Stunningly Subdued

Frederick Design House Offered Lessons in Gray

By Jeanne Blackburn | Photography by Turner Photography Studio | Posted on 09.09.19 – In the Studio, Lifestyles

The thing that kept the nearly monochromatic palette in this year’s Frederick Design House from being “just ho-hum” was the generous application of texture—visual and tactile. That and the judicious pops of color in some rooms.

“It wasn’t planned that way,” says Theresa Gardiner, the event chair. “The designers all had their own vision for the rooms they decorated. It just turned out that they were all coordinated in their color choices.” The end result were rooms that flowed from one to the next, offering a sense of continuity to the house and its design vision.

From the hand-painted leaves on the foyer walls to the pyrite encrusted lamp in the master bedroom, the details are what made this an interesting stroll through a 70-year-old house next to Baker Park that was recently brought into the 21st century.

The visionaries behind the project were Gardiner and her husband, Doug, both real estate agents who were charmed by the bones of the house when it came on the market. Her immediate impression of the house was “how well cared for it was by the original owners. Everything was in pristine condition and only needed to be brought up to date.” As Realtors they knew that buyers do not want to live through renovations, and they do want a more open concept. “We took our time really figuring out the best way to remodel and still keep the character. We kept all the built-ins throughout,” Gardiner says.

“We widened the doorways to the living room and study from a single door to double the width and arched the opening to match the arch of the transom over the front door,” Gardiner adds. The kitchen was gutted down to the studs, part of a wall between the kitchen and morning room was removed, and the powder room was also completely upgraded. 

Designer details of note on the main floor include: hand-painted gray leaf motif on the foyer walls continuing up the stairs; dramatic black-and-white geometric patterns on the draperies and area rug in the study; sunny coral accents in the fabrics and artwork in the living room; unifying backsplash tiles in the kitchen that continue around the room, and the concrete-finish quartz counters and island; the interplay of bamboo chairs, woven linens and patterned wallpaper in the morning room; and the brass accents in the powder room.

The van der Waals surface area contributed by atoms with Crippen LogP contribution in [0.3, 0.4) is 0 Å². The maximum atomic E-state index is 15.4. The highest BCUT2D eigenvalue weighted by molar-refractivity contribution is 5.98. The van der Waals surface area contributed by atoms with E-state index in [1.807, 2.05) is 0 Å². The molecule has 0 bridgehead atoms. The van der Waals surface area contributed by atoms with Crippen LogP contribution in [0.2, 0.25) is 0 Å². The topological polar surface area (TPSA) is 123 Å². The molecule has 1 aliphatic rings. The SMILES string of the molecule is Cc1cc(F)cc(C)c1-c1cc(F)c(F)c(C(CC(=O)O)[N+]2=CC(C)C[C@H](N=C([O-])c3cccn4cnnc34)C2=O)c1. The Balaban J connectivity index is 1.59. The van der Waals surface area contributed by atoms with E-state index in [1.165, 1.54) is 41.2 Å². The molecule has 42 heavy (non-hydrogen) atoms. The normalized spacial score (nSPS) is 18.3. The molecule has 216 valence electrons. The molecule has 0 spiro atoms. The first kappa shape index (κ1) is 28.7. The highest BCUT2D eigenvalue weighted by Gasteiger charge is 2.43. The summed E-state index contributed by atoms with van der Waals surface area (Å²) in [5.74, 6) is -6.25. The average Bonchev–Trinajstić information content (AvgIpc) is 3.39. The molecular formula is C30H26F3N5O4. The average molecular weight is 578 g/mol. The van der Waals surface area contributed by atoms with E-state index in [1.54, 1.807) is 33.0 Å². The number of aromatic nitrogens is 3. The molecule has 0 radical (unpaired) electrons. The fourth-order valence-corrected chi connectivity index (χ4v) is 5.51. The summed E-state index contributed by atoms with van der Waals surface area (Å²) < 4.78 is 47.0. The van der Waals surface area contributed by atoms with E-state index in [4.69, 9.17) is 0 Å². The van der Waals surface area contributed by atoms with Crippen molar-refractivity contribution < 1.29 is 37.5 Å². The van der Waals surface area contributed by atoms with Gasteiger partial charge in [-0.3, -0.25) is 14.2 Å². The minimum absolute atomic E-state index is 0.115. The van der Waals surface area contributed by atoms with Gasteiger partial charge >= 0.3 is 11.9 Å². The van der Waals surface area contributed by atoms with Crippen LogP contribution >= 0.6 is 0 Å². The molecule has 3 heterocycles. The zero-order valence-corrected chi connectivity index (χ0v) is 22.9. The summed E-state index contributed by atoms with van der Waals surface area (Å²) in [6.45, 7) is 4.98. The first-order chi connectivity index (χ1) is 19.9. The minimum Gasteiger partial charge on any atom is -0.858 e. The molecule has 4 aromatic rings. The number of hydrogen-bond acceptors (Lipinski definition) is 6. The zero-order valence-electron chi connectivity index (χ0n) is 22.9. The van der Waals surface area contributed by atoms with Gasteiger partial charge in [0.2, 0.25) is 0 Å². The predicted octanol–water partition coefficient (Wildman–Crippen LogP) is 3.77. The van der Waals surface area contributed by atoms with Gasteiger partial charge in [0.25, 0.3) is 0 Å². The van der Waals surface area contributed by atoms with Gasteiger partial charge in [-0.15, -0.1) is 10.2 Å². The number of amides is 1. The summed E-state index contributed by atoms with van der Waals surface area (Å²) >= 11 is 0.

The second-floor renovations included removing a linen closet to give extra space to the master bathroom, still leaving two closets in the upper hallway for storage. “We gutted the master bathroom down to the studs and changed the layout to have a double vanity and an oversized shower,” Gardiner says. 

In the previously unfinished attic, the door leading in was removed that created a half wall; designers then carved out a large room and added a full bathroom. “The floors up in the attic were red heart of pine so we refinished those in addition to the rest of the home’s hardwood floors,” Gardiner says.

Some of the noteworthy design elements upstairs include: bold gray-and-white stripes against soft solid color fabrics in the north bedroom; stunning black and white tile work in the bathroom, and the master shower of grout-less slabs of Corian; mirrors, elegant fringe, silk and velvet textures in the all-gray master bedroom; bright yellow accents to the several shades of gray in the third bedroom; fur, leather, metal, rattan and geometric prints in the attic room; and a “campsite” kid’s playroom space with a “forest” wall mural that makes you want to be that age again.

In the basement, designers added a wall to separate finished and unfinished areas. “We did a polished concrete floor, scored to look like large tiles and has a finish that looks like leather,” Gardiner says of the recreation area that’s a design departure from the rest of the house. Filled with mid-century, modern furniture, furnishings and accessories, it’s a time travel back to an era that’s enjoying a design renaissance with homeowners. 

Organizers of the project did not have an architect rework the home because they felt that the design decisions were mostly cosmetic. “Doug and I made the renovation choices along with our contractor Ron Hemby of Hemby Custom Homes,” Gardiner says. For other parts of the project they consulted several professionals in the industry, as well. “For the kitchen and bathrooms, I chose cabinetry and surfaces in conjunction with The Kitchen Center and Designer Surfaces, and the master bath vanity was from Kitchen & Bath Shop,” she adds. 

The back porch is a relaxing spot to wind down the day, and the Gardiners added a covered front porch over what was an open area, which “really made it fit in with the grand Baker Park homes,” she says. “It’s such a wonderful location because you face the park and not other houses. There’s always activity going on in the park and it’s peaceful to sit there and watch downtown Frederick life or a tennis match.” 

According to Gardiner, the designers were wonderful to work with and the project, which benefited the Weinberg Center for the Arts, was a grand success, adding, “We hope to continue it either on an annual or every-other-year basis.”